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Good Morning. This is Doug Chabot with pre-season avalanche, weather, and event information for the Gallatin National Forest Avalanche Center issued on Tuesday, October 3. This bulletin is sponsored by The Friends of the Avalanche Center and sponsors of Powder Blast on October 27, 2017.
Last night the Bridger Range picked up 6” of new snow. Other ranges got 1-2”, with the exception being West Yellowstone, which got missed. This morning mountain temperatures are in the teens and ridgetop winds are out of the west at 15-20 mph. Snowfall is tapering off and the next shot of moisture is Wednesday night which will be followed by sunny skies and seasonal temperatures.
Since Saturday night 6-10” fell in the northern mountains and 3-6” fell in the south. Ridgetop winds are westerly at 15-20 mph in the Bridger Range and are strong enough to drift snow and create wind slabs. Areas with the deepest snow, least amount of rocks, and most inviting skiing will be wind-loaded areas: gullies and higher elevation slopes. This presents a quandary because wind-loaded slopes are where someone could trigger an avalanche.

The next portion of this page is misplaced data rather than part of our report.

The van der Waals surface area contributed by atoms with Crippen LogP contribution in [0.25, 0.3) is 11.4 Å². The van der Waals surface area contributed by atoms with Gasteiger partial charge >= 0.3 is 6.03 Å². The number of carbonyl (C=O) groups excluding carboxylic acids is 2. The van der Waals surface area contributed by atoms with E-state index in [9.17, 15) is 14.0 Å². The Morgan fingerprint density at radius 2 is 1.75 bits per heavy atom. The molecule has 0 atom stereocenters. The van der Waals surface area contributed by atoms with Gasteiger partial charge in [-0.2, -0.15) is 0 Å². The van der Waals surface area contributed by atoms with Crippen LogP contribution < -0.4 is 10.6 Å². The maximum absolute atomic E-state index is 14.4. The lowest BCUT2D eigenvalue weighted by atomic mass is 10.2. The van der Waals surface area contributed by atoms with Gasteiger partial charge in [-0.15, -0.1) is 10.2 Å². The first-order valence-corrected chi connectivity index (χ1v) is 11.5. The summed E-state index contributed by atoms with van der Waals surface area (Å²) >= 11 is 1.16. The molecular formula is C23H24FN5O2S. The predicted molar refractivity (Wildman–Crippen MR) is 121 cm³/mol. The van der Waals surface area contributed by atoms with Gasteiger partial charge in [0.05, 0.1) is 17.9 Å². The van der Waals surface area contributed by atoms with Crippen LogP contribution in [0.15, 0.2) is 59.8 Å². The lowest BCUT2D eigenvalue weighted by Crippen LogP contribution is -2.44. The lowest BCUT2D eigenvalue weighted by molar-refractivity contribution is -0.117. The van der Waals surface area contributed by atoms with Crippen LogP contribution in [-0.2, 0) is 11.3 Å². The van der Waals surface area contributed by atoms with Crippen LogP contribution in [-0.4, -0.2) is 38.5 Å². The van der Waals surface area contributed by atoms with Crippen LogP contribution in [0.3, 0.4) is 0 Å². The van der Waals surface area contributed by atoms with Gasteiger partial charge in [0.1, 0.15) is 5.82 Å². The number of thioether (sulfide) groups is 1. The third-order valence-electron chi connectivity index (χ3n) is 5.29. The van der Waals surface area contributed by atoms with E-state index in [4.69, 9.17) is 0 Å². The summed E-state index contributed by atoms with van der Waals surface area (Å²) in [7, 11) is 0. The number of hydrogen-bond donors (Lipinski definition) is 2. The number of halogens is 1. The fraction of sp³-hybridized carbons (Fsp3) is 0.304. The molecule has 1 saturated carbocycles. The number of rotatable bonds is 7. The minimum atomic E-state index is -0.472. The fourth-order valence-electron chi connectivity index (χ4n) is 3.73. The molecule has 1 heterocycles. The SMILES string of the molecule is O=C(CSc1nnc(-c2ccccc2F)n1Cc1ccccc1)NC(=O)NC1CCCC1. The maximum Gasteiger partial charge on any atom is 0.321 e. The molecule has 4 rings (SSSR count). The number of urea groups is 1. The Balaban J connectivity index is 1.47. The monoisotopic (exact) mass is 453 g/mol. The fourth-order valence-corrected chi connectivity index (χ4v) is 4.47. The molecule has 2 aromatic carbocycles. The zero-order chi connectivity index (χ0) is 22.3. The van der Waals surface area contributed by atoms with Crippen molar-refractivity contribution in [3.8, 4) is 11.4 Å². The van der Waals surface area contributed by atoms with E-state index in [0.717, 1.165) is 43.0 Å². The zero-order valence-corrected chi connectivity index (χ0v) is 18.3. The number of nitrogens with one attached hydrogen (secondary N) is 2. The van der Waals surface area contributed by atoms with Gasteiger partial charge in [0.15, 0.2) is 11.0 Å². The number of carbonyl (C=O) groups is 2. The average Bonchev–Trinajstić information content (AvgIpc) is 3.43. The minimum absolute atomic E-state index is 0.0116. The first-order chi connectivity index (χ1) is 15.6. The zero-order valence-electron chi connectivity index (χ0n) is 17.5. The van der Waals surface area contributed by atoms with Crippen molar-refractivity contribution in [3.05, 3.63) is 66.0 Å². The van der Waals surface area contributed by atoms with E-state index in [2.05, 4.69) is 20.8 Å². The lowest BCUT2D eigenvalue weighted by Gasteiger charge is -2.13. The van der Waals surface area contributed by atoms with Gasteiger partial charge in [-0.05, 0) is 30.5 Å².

Avalanches are more easily triggering during a storm and soon after the snowfall and or wind-loading stops…today and tomorrow. Even small avalanches injure and kill. The sacred rules of backcountry travel are not loosened in October:
With snow on the ground, now is a good time to sharpen our minds and check our gear. Replace batteries in your beacon, recharge your airbag, make sure probe poles aren’t sticky, and shovel parts fit together smoothly. There are many avalanche education opportunities this fall, such as an avalanche workshop next Wednesday evening (October 11) at MSU. Check out the full education offerings HERE.
Posted from Snow Brains